The first time you see the trailer for Elysium
, you would think it is just another sci-fi movie. Until a scene catches your interest; the one where a beautiful lady walks into her home and lies down in a contraption that looks like an MRI scanner, and the contraption wipes away all traces of illness in her body. You realise that this is something new. That the main dividing factor in the segregation between the rich and the poor as presented in this movie, is that the rich have better health (insurance) options than the poor, a situation which is easily relatable to the world we live in today. After all, good science fiction, according to Peter Bradshaw, a movie critic for The Guardian UK
, involves probing the social, political or cultural present to speculate how the future might look and feel.
Also, it did not hurt to see the names of two very popular actors listed in the cast- Matt Damon and Jodie Foster. However, what probably sealed the deal for this movie and made it a must-see was its director, Neill Blomkamp. His last hit, the infamous District 9
, got mixed reviews from movie buffs. It plunged into the intractable issues of racism and immigration, and got movie goers wondering if his new flick had similar themes.
The movie began on a promising note. It opened up with a flashback scene of the hero of the movie running around a decrepit and decaying earth with his childhood sweetheart, promising her that one day he would take her to Elysium, a utopian wheel-shaped planet that hovers above the earth, where only rich people live. Time goes by and he is unable to make good on his promise; instead, he is caught up in trying to work and earn a living (like everybody else). One day, things go wrong at his workplace as an accident causes him to have radioactive cancer and leaves him with five days to live. He finds that he has need of the med-pods at Elysium and wants to get to it. Only, he first has to go through a crazy, bloodthirsty, paramilitary thug whom the Defense Secretary, Jessica Delacourt (Jodie Foster), has appointed to ‘take care’ of intending Elysium intruders.
Not long into the movie you realise that Blomkamp isn’t really interested in the moral do-goodiness of this movie, but in making things blow up and showing you how fragile and easily destructible the human body is. There is a lot of explosion, blood and gore, but very little attention is paid to what is supposed to be the point of the movie. You begin to ask yourself many questions. Why do the people have varying accents (to depict a world view) yet the whole of earth is comprised of Los Angeles? How come Max has so much stamina for someone who is supposed to have only five days to live? Why are there only white people in Elysium? – another contradiction to the world view – which in a ways hints at a racist theme as depicted in Blomkamp’s District 9.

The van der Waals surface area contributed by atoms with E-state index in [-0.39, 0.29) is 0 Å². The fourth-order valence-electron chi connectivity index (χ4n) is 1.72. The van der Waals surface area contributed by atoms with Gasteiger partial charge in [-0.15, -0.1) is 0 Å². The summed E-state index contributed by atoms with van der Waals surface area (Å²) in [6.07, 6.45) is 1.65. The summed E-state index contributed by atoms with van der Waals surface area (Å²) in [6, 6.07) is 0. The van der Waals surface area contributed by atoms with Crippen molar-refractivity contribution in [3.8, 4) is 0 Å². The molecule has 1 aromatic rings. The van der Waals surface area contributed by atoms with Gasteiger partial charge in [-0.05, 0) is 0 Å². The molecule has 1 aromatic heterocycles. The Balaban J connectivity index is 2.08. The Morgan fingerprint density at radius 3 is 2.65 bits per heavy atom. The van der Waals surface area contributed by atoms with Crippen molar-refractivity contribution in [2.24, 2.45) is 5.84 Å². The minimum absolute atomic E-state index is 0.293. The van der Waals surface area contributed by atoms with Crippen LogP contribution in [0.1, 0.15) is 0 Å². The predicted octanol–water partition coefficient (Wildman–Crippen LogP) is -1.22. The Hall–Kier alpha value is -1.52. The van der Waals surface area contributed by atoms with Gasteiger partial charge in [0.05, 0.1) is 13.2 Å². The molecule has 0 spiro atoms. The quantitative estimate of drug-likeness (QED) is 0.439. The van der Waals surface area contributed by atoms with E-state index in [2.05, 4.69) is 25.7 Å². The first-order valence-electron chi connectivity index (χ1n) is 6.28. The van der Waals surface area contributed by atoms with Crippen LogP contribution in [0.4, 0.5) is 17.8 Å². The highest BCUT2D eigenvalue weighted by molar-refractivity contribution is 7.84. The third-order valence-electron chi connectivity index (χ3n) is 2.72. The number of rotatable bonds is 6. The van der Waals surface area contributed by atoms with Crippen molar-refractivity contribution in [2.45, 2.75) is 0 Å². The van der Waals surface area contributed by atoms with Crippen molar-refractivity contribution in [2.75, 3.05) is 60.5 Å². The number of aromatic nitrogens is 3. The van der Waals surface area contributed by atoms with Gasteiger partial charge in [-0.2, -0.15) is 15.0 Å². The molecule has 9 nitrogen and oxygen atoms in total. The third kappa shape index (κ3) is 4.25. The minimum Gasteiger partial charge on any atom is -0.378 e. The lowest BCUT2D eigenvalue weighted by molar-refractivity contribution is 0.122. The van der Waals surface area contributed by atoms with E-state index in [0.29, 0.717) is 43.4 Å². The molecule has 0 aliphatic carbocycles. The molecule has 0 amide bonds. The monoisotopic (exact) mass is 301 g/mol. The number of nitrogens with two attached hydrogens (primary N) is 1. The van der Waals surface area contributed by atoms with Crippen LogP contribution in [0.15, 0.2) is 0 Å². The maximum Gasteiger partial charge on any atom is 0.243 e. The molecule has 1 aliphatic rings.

If the rich have no problems, sickness or hunger, what do they have to live for? How is their population controlled if no one is dying?
At the end of the film, after all the fighting, it is revealed that Matt Damon was supposed to be the saviour of the poor earth people who couldn’t get medical attention. There are no dots to connect to this. For some inexplicable reason he was able to make everyone classify as citizens of Elysium, thanks to some code that he stole from an Elysium citizen that was intended to overthrow the Elysium president. It doesn’t make sense; perhaps, the movie wasn’t made to make sense. It is plausible the producers intended to thrill audiences with gory images of blood-drenched bodies blown up and riddled with bullets.
Drama, Science fiction and Fantasy
7.1/10 (Rated R)
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This article was first published on 29th August 2013
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